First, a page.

It’s one of the best movies of 2019. But it leaves you feeling that love is the most fragile of all human conditions” — Peter Howell, The Toronto Star

A tough watch, especially for those with experience in that painful endeavour – splitting up. Shot and told simply, its intimacy is in your face, powerful and unrelenting. The intimacy of couples breaking up contrasts with that other natural occurrence, confrontation, hateful intent and hopelessness. And this is a film that takes no prisoners” — Anne Brodie, What She Said!

What makes Marriage Story so profound and affecting is its tenderness. Although there are points where one character’s choices puts the other into serious difficulty, Baumbach doesn’t demonize Charlie or Nicole, and never ever asks us to judge either of them” — Karen Gordon, Original-Cin

Reveals both the heartbreak and glory of love in a very dramatic and sensitive portrait aided by excellent performances by Johansson and Driver” — Gilbert Seah, Afro Toronto

It’s a perfect pairing this time, as is the chemistry between the lead actors. They can make us believe in the love they once had, even though we’re now seeing only its attenuated remains. And we need that belief. How else will they make us weep at the loss” — Chris Knight, The National Post

The Report (dir. Scott Z. Burns)

Never becomes anything more a catalogue of horrors – and one that now feels almost pointless, given America’s post-Obama embrace of Donald Trump’s targeted cruelty. What good can a 6,700-page report do if the new guy won’t read it?” — Norm Wilner, NOW Magazine

One of those incendiary political dramas that will have audiences hooked, enraged, and hungry for change” — Pat Mullen, That Shelf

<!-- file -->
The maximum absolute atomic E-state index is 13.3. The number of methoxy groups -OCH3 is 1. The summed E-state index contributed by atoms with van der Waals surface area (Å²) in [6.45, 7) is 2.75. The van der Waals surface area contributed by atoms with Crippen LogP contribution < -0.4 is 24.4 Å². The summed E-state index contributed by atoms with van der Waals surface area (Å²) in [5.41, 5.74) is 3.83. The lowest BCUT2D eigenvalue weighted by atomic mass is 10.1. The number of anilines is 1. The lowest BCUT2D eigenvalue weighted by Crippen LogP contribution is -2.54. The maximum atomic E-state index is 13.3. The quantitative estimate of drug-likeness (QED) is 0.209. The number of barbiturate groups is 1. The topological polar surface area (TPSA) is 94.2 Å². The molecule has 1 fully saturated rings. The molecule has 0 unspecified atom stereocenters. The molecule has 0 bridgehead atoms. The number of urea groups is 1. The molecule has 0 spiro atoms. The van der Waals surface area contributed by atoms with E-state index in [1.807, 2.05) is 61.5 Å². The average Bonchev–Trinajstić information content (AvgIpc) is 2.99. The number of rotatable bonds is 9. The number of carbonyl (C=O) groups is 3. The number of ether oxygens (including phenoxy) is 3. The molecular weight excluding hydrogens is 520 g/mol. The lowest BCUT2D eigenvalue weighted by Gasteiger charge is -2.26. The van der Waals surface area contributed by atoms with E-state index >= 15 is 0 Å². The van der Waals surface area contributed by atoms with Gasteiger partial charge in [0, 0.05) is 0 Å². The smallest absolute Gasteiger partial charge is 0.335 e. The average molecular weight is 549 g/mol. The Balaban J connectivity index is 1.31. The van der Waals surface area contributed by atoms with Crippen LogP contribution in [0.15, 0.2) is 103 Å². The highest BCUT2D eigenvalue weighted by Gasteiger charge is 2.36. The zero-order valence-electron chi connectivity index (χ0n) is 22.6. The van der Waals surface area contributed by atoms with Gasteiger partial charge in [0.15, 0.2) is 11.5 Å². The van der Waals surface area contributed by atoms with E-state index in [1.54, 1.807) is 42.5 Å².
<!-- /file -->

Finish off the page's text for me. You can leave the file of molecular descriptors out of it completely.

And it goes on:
It’s talky, but it’s just as equally sharp and witty” — Gilbert Seah, Festival Reviews

Waves (dir. Trey Edward Schults)

The camera’s on fire and so is the acting, as the story hurtles toward unforeseen outcomes” — Peter Howell, The Toronto Star

These are part of life’s gauntlet, but they’re played at such an intense pitch that is viscerally painful to watch. The young performers are sensational, but it’s tough thinking of Brown as a villain, as his characters are often upstanding. A difficult subject, difficult times of life in a fiction feeling like cinema verité” — Anne Brodie, What She Said!

The film is too often caught up in style with near-hallucinatory pastel-and-neon sights and pulsating soundtrack cues, drumming up emotions with a sensory assault rather than insight and sensitivity” — Radheyan Simonpillai, NOW Magazine

Clearly determined to make a big statement here in this 135-minute emotional beat-down. This is the sort of film that will divide audiences between those who will have their hearts torn out… and those who will want to tear out their hair” — Liam Lacey, Original-Cin

It’s overlong — and could have easily lost an additional 30 minutes” — Gilbert Seah, Festival Reviews

“Breathes with musicality,” writes Pat Mullen at BeatRoute, in his interview with Kelvin Harrison Jr. and director Schults

Blood in the Snow Film Festival

Jim Slotek previews some of the coolest thrillers and freakshows playing at the city’s genre festival this week

Empathy in Joker and Parasite?

In the Toronto Star, Peter Howell asks: What draws us to films about underclass misery?

Backhanded Brexit

Genna Citron, our Emerging Critic, writes on the wishy-washy politics of Last Christmas